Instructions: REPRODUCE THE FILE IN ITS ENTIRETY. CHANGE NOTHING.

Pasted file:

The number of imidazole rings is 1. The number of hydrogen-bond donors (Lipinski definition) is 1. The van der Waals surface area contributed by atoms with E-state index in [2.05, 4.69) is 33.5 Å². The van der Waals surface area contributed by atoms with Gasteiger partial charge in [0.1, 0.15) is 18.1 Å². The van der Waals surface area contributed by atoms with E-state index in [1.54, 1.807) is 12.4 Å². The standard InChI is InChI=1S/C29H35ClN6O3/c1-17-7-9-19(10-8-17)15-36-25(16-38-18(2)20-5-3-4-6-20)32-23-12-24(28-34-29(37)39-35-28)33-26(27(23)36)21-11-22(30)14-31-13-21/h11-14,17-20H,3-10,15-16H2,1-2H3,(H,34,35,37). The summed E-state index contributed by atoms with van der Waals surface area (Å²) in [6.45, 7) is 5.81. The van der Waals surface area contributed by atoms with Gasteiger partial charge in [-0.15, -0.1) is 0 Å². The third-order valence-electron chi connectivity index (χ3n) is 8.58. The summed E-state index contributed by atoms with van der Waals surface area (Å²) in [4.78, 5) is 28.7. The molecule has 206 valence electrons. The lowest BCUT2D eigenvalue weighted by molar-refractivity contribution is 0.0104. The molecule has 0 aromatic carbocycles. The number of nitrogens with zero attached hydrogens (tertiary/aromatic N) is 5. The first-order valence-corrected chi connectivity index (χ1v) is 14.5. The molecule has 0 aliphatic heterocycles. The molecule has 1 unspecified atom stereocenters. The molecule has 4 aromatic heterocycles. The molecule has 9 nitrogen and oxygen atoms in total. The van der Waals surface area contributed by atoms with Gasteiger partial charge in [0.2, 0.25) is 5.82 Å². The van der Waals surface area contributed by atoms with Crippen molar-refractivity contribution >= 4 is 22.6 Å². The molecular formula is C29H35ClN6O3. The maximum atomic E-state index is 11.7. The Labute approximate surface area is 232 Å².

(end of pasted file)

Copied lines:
The number of imidazole rings is 1. The number of hydrogen-bond donors (Lipinski definition) is 1. The van der Waals surface area contributed by atoms with E-state index in [2.05, 4.69) is 33.5 Å². The van der Waals surface area contributed by atoms with Gasteiger partial charge in [0.1, 0.15) is 18.1 Å². The van der Waals surface area contributed by atoms with E-state index in [1.54, 1.807) is 12.4 Å². The standard InChI is InChI=1S/C29H35ClN6O3/c1-17-7-9-19(10-8-17)15-36-25(16-38-18(2)20-5-3-4-6-20)32-23-12-24(28-34-29(37)39-35-28)33-26(27(23)36)21-11-22(30)14-31-13-21/h11-14,17-20H,3-10,15-16H2,1-2H3,(H,34,35,37). The summed E-state index contributed by atoms with van der Waals surface area (Å²) in [6.45, 7) is 5.81. The van der Waals surface area contributed by atoms with Gasteiger partial charge in [-0.15, -0.1) is 0 Å². The third-order valence-electron chi connectivity index (χ3n) is 8.58. The summed E-state index contributed by atoms with van der Waals surface area (Å²) in [4.78, 5) is 28.7. The molecule has 206 valence electrons. The lowest BCUT2D eigenvalue weighted by molar-refractivity contribution is 0.0104. The molecule has 0 aromatic carbocycles. The number of nitrogens with zero attached hydrogens (tertiary/aromatic N) is 5. The first-order valence-corrected chi connectivity index (χ1v) is 14.5. The molecule has 0 aliphatic heterocycles. The molecule has 1 unspecified atom stereocenters. The molecule has 4 aromatic heterocycles. The molecule has 9 nitrogen and oxygen atoms in total. The van der Waals surface area contributed by atoms with Gasteiger partial charge in [0.2, 0.25) is 5.82 Å². The van der Waals surface area contributed by atoms with Crippen molar-refractivity contribution >= 4 is 22.6 Å². The molecular formula is C29H35ClN6O3. The maximum atomic E-state index is 11.7. The Labute approximate surface area is 232 Å².